Thursday 15 December 2011

Respectful Teaching

For a long time I've spouted about the negative impact one poor teacher or teaching assistant can have on a child with behavioural difficulties. I've witnessed professionals talk to children in a demeaning manner and then be surprised when they receive nothing but back chat and a lack of respect in return. You could spend months ironing out the creases in a child's behaviour, giving them the tools they need to successfully interact and the methods to use in times of stress, but it can be undone in the blink of an eye, by one interaction with a teacher or assistant, who is incapable of displaying the respect a child needs to be shown in order to develop respect for those around them.

It is no surprise to me that children with behavioural difficulties are 9/10, capable of displaying perfectly acceptable behaviour for one adult yet not for another. These children should be treated with a blank page, not just every day but every lesson. To hold a child responsible for a name they called you yesterday is a pointless and petty action. These children need to develop a sense of pride in their behaviour, and they are not going to achieve that when they receive more attention for the negative behaviour they display then the positive.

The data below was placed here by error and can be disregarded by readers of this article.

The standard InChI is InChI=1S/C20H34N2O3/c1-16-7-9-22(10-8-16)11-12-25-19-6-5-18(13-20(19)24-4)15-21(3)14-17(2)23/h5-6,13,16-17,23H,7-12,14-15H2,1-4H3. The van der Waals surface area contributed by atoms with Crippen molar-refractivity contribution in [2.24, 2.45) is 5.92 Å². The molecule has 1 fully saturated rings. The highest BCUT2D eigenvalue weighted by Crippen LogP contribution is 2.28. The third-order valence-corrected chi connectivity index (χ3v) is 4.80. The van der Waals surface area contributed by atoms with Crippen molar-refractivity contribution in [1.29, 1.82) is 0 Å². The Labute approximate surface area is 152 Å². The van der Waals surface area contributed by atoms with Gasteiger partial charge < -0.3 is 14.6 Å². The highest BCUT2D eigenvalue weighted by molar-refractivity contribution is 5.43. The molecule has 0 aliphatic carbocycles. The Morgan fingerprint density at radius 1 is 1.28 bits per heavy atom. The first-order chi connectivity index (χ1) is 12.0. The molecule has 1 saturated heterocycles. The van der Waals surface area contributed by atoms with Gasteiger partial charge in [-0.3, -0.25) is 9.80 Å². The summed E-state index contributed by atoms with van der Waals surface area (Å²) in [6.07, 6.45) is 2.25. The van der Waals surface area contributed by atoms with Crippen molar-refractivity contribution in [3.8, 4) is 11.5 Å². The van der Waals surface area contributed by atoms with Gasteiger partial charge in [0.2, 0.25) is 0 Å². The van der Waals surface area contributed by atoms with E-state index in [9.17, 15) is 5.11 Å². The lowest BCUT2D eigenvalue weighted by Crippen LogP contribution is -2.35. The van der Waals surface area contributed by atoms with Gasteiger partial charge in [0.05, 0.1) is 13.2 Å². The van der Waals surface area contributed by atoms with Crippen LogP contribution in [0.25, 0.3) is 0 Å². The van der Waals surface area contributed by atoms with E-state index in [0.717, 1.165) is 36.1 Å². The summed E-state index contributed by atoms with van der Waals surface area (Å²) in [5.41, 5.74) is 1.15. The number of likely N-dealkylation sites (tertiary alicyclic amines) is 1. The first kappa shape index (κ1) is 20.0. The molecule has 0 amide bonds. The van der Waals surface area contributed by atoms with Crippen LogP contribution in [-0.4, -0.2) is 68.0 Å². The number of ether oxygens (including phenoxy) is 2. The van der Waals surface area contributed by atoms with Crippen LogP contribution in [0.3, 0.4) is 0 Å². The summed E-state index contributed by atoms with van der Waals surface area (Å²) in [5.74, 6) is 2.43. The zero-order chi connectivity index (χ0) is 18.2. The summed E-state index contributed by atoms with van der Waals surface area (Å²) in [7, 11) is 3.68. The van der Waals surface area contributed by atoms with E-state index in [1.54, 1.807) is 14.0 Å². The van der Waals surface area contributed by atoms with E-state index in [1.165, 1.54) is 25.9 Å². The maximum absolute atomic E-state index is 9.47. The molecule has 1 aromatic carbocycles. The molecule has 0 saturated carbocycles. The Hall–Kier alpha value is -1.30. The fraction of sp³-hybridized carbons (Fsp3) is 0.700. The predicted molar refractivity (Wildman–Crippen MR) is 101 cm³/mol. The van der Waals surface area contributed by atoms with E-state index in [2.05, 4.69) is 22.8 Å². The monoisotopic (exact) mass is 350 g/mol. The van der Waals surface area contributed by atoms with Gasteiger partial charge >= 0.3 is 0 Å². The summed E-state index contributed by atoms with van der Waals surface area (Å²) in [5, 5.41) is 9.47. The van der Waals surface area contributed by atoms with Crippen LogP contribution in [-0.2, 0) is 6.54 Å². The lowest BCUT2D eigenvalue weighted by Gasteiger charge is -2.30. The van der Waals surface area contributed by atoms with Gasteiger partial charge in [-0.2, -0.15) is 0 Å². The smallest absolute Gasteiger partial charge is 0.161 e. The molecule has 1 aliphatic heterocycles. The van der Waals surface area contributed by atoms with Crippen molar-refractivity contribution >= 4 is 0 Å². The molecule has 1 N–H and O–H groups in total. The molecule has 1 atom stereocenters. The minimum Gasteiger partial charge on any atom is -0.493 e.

Staff at The Real School in Falmouth, have adopted a hands off approach to teaching.  Physical intervention and restraint techniques will only be used if the child is posing a danger to themselves or others. They are actively encouraging the children to take responsibility for their own actions. An example given in an article on the Disability Scoop website says "Instead of being held down, a student who's bolting is more likely to be offered their coat to keep warm outdoors." Here it seems, is a school full of teachers after my own heart. I'm willing to bet, here is a place, you will not find a lack of respect between teacher and pupil (and vice versa!).

Some children shrink back when spoken down to, others bite back, I was one of those children.

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